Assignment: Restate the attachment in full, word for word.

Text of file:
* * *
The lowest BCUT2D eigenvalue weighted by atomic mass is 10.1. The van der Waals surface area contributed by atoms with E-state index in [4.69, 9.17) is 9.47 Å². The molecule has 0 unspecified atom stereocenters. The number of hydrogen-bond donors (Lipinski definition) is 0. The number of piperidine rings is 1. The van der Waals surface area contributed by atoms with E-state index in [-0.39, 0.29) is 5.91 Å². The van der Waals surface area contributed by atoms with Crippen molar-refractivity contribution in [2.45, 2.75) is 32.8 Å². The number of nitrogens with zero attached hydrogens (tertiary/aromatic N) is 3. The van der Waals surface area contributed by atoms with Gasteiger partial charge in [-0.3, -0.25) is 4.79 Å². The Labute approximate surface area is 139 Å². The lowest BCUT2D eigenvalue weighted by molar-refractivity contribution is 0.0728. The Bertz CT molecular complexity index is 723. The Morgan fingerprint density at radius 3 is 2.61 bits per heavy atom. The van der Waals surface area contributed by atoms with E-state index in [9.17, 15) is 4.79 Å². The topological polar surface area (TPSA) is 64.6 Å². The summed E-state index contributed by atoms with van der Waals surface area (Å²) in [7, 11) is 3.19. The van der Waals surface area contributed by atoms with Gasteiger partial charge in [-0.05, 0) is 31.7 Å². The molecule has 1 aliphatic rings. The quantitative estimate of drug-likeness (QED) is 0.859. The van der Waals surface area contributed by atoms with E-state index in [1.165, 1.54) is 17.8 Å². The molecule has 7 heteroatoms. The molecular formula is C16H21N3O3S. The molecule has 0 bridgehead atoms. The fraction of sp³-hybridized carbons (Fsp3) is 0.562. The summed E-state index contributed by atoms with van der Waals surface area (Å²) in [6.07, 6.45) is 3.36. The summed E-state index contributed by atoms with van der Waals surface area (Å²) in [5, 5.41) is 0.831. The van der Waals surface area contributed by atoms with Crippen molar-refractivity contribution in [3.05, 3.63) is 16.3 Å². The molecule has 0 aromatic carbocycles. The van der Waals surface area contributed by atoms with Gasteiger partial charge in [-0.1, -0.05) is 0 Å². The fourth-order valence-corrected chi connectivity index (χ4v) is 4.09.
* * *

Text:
The lowest BCUT2D eigenvalue weighted by atomic mass is 10.1. The van der Waals surface area contributed by atoms with E-state index in [4.69, 9.17) is 9.47 Å². The molecule has 0 unspecified atom stereocenters. The number of hydrogen-bond donors (Lipinski definition) is 0. The number of piperidine rings is 1. The van der Waals surface area contributed by atoms with E-state index in [-0.39, 0.29) is 5.91 Å². The van der Waals surface area contributed by atoms with Crippen molar-refractivity contribution in [2.45, 2.75) is 32.8 Å². The number of nitrogens with zero attached hydrogens (tertiary/aromatic N) is 3. The van der Waals surface area contributed by atoms with Gasteiger partial charge in [-0.3, -0.25) is 4.79 Å². The Labute approximate surface area is 139 Å². The lowest BCUT2D eigenvalue weighted by molar-refractivity contribution is 0.0728. The Bertz CT molecular complexity index is 723. The Morgan fingerprint density at radius 3 is 2.61 bits per heavy atom. The van der Waals surface area contributed by atoms with E-state index in [9.17, 15) is 4.79 Å². The topological polar surface area (TPSA) is 64.6 Å². The summed E-state index contributed by atoms with van der Waals surface area (Å²) in [7, 11) is 3.19. The van der Waals surface area contributed by atoms with Gasteiger partial charge in [-0.05, 0) is 31.7 Å². The molecule has 1 aliphatic rings. The quantitative estimate of drug-likeness (QED) is 0.859. The van der Waals surface area contributed by atoms with E-state index in [1.165, 1.54) is 17.8 Å². The molecule has 7 heteroatoms. The molecular formula is C16H21N3O3S. The molecule has 0 bridgehead atoms. The fraction of sp³-hybridized carbons (Fsp3) is 0.562. The summed E-state index contributed by atoms with van der Waals surface area (Å²) in [6.07, 6.45) is 3.36. The summed E-state index contributed by atoms with van der Waals surface area (Å²) in [5, 5.41) is 0.831. The van der Waals surface area contributed by atoms with Crippen molar-refractivity contribution in [3.05, 3.63) is 16.3 Å². The molecule has 0 aromatic carbocycles. The van der Waals surface area contributed by atoms with Gasteiger partial charge in [-0.1, -0.05) is 0 Å². The fourth-order valence-corrected chi connectivity index (χ4v) is 4.09.